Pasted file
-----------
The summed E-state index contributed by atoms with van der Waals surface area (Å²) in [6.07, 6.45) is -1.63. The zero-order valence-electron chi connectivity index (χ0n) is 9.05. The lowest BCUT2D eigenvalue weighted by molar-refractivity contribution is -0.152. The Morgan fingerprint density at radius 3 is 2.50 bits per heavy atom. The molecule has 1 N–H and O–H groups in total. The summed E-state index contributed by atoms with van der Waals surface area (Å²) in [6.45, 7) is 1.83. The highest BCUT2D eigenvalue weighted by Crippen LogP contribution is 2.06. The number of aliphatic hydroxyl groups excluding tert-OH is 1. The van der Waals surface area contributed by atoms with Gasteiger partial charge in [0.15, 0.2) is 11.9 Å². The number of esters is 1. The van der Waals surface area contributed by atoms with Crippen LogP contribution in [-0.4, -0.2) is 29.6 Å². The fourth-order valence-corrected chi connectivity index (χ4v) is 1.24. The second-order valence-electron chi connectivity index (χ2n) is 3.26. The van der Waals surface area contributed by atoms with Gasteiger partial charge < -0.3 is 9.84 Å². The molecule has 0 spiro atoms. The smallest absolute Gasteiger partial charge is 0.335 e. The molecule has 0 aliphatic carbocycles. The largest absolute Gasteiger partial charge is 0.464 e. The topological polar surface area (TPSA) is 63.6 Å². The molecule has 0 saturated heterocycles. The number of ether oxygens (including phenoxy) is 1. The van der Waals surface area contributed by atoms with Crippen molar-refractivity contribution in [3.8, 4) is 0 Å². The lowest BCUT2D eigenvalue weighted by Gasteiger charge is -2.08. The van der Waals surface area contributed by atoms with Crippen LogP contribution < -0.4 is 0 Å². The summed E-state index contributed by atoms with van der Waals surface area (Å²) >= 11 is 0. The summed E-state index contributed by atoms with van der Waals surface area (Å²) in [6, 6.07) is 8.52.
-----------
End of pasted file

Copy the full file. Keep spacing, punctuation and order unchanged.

The summed E-state index contributed by atoms with van der Waals surface area (Å²) in [6.07, 6.45) is -1.63. The zero-order valence-electron chi connectivity index (χ0n) is 9.05. The lowest BCUT2D eigenvalue weighted by molar-refractivity contribution is -0.152. The Morgan fingerprint density at radius 3 is 2.50 bits per heavy atom. The molecule has 1 N–H and O–H groups in total. The summed E-state index contributed by atoms with van der Waals surface area (Å²) in [6.45, 7) is 1.83. The highest BCUT2D eigenvalue weighted by Crippen LogP contribution is 2.06. The number of aliphatic hydroxyl groups excluding tert-OH is 1. The van der Waals surface area contributed by atoms with Gasteiger partial charge in [0.15, 0.2) is 11.9 Å². The number of esters is 1. The van der Waals surface area contributed by atoms with Crippen LogP contribution in [-0.4, -0.2) is 29.6 Å². The fourth-order valence-corrected chi connectivity index (χ4v) is 1.24. The second-order valence-electron chi connectivity index (χ2n) is 3.26. The van der Waals surface area contributed by atoms with Gasteiger partial charge < -0.3 is 9.84 Å². The molecule has 0 spiro atoms. The smallest absolute Gasteiger partial charge is 0.335 e. The molecule has 0 aliphatic carbocycles. The largest absolute Gasteiger partial charge is 0.464 e. The topological polar surface area (TPSA) is 63.6 Å². The molecule has 0 saturated heterocycles. The number of ether oxygens (including phenoxy) is 1. The van der Waals surface area contributed by atoms with Crippen molar-refractivity contribution in [3.8, 4) is 0 Å². The lowest BCUT2D eigenvalue weighted by Gasteiger charge is -2.08. The van der Waals surface area contributed by atoms with Crippen LogP contribution < -0.4 is 0 Å². The summed E-state index contributed by atoms with van der Waals surface area (Å²) >= 11 is 0. The summed E-state index contributed by atoms with van der Waals surface area (Å²) in [6, 6.07) is 8.52.